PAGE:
Sen. Marco Rubio (R-Fla.) is urging the U.S. administration to extend a transaction ban to WeChat’s sister app, QQ, in a bid to counter “hazards posed by high-risk Chinese telecommunications hardware and software.”
Like WeChat, the instant messaging app QQ is developed by Chinese tech giant Tencent.
President Donald Trump on Aug. 6 issued an executive order to ban transactions with ByteDance’s TikTok and Tencent’s WeChat, saying that the apps’ mass harvesting of user data and political censorship pose significant national security risks that call for “aggressive action.”
There has been a significant increase in QQ downloads in the United States since Trump’s order, according to data collected by market analyst firm Sensor Tower.
In a letter to Trump released on Sept. 14, Rubio noted the “identical ownership and similar functions” of WeChat and QQ. These similarities “highlight the common threats that they pose, including data privacy risks, as well as espionage and censorship at the direction of the Chinese government and Communist Party.”
The Shenzhen-based Tencent, along with tech firms ByteDance and Huawei, have faced increased scrutiny internationally for security and privacy concerns related to their products.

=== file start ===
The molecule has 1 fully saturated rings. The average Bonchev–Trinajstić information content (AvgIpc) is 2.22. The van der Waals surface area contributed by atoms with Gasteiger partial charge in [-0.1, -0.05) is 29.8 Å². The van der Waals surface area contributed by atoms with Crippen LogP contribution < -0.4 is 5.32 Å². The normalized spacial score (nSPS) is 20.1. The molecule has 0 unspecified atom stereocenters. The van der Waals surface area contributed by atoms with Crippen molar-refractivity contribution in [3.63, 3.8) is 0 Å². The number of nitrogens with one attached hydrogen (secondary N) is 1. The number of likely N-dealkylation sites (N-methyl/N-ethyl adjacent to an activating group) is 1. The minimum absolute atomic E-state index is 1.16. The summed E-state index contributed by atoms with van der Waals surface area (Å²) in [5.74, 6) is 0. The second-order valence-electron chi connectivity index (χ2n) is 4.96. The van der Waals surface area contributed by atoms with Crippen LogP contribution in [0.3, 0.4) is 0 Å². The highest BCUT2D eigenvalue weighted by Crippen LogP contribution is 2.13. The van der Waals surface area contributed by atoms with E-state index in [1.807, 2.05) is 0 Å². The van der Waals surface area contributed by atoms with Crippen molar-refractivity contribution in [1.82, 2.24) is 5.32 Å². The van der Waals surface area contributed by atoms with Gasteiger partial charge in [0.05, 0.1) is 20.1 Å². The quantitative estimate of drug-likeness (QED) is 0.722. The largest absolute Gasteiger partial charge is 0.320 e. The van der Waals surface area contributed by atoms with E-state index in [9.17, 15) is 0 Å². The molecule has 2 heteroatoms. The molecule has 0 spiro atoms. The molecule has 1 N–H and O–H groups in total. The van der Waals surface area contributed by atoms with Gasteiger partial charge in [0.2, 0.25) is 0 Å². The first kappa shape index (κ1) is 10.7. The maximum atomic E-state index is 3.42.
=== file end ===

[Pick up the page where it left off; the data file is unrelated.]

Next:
Tencent has a long history of complying with the Chinese Communist Party’s surveillance apparatus and has a close relationship with the regime.
Pony Ma, Tencent’s founder and CEO, has been a delegate to China’s rubber-stamp legislature, the National People’s Congress, since 2013.
An internal company list The Epoch Times recently obtained also identified more than 7,700 of its employees to be members of Chinese Communist Party branches that are embedded within its offices across the country. The Tencent Party committee also boasts that it created the first Party journal among Chinese internet firms in 2005.
Another leaked document from state-owned telecom firm China Unicom also revealed how Tencent helped build an app for “Party-building” activities, which usually involves studying Party doctrines to enforce members’ obedience. In Oct. 2017, on the second day of China’s party congress convened once every five years, the company created an app designed to give virtual applause to Chinese leader Xi Jinping.
Citizen Lab, a cybersecurity research group at the University of Toronto, recently found WeChat to be monitoring its international users to boost its censorship algorithm.
A number of Chinese dissidents have experienced police admonition, arrests, and other forms of suppression over their posts on Tencent apps, the most notable case being Chinese whistleblower doctor Li Wenliang.
The company has received additional pushback in Australia and India. Most recently, India added scores of Tencent-owned mobile game apps to its banned list of over 200, mostly Chinese apps. WeChat was on the first blacklist that India issued in late June.